The Supreme Court of Canada has decided to grant Parliament’s request to delay laws that would make physician-assisted suicide legal in Canada… in part.
By way of background, the Court decided in February 2015 that the criminal laws prohibiting physician-assisted dying violate some people’s rights in certain circumstances (for details, see our blog summarizing that decision here). In legal language, they “declared” those sections “invalid”.
The Court said that the “declaration of invalidity” would not take effect for 12 months so as to give time for governments, health care providers and others to prepare and possibly amend or draft new laws.
In December 2015, with the deadline looming, Parliament asked the Court for a 6 month delay. The primary reason given for the delay was that the federal election interfered with government’s ability to craft legislation in time. Most of the provinces supported the request for delay. Granting a delay of a declaration of invalidity is very unusual because the Court has also declared the law to be invalid and an infringement of people’s rights.
Today the Court granted a 4 month extension, which means the law will take effect on June 6, 2016 instead of February 6, 2016. The Court arrived at the time frame of 4 months because “Parliament was dissolved on August 2, 2015 and officially resumed on December 3 of that year”. In other words, Parliament’s work was interrupted for 4 months’ time.
Those opposed to the extension argued that people who are suffering cannot wait another 6 months for the law to take effect. The Court decided to balance the interests of those people by permitting them to seek special permission from a judge in their own province to access physician-assisted dying prior to the new June deadline. However, most people who are suffering that greatly probably do not have the time, energy and financial resources to apply to court for this exemption.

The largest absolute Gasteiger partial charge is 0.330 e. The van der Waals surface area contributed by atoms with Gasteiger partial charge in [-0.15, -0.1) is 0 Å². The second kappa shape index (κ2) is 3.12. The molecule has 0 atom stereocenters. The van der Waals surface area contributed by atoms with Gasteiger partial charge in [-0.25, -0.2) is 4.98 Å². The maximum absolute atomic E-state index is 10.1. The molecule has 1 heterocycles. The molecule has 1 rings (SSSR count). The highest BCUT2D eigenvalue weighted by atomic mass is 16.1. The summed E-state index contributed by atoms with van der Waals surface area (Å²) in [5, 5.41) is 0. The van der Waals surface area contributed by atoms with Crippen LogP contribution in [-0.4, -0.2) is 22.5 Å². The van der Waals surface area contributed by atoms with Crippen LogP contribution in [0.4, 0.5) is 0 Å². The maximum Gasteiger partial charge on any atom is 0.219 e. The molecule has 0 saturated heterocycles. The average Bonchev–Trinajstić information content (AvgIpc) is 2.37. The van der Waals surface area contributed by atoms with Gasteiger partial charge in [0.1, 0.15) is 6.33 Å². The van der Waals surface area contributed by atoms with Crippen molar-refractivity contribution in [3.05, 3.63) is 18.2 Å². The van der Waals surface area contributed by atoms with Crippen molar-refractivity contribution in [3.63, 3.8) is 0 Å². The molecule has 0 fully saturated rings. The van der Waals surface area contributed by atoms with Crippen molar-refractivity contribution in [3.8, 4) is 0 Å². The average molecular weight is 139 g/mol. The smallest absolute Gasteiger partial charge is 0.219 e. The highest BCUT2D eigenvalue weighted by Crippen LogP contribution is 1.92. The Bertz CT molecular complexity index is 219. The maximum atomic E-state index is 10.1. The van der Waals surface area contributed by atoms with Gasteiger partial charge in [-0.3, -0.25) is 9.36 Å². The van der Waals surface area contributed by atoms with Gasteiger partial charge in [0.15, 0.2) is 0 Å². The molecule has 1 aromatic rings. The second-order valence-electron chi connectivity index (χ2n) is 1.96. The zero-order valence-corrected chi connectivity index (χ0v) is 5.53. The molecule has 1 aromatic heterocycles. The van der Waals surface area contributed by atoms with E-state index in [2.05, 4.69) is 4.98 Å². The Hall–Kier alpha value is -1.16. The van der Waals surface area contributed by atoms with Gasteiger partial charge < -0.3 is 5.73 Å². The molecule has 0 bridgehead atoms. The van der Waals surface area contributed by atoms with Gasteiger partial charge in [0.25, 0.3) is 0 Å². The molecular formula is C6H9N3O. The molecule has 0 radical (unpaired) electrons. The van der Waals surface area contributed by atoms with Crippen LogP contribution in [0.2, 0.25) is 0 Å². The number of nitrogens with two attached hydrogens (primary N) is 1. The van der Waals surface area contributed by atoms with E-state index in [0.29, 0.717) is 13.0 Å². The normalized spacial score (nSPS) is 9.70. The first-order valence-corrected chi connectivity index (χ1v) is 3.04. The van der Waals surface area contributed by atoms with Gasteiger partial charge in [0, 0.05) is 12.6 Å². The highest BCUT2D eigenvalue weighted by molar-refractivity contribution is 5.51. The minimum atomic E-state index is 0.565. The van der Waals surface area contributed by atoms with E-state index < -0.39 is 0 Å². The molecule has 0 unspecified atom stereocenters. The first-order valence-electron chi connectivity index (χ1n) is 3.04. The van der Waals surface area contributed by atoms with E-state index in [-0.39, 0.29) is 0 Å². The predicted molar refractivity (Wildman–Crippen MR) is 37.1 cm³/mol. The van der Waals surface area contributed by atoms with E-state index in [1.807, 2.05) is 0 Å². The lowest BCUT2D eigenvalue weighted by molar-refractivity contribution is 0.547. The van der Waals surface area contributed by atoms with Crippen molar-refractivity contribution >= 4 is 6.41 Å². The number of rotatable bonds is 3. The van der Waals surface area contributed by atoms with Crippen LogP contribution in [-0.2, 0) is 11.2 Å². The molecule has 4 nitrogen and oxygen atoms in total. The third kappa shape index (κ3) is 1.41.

In a highly unusual twist, Quebec was granted permission to proceed with physician-assisted dying because it has already drafted its own legislation and the other parties did not object. To make matters even more unusual, Quebec’s legislation took effect in December (as we blogged about here) and therefore the people of Quebec need not wait for the February 6 deadline originally set by the Court.
The entire decision is unprecedented. The Court stated that:
This is the first time the Court has been asked to consider whether to grant individual exemptions during an extension of a suspension of a declaration of invalidity.
However, not all of the judges agreed. The dissenting judges (who were outnumbered) would have granted the 4 month delay, but not the other exemptions.
through a difficult time?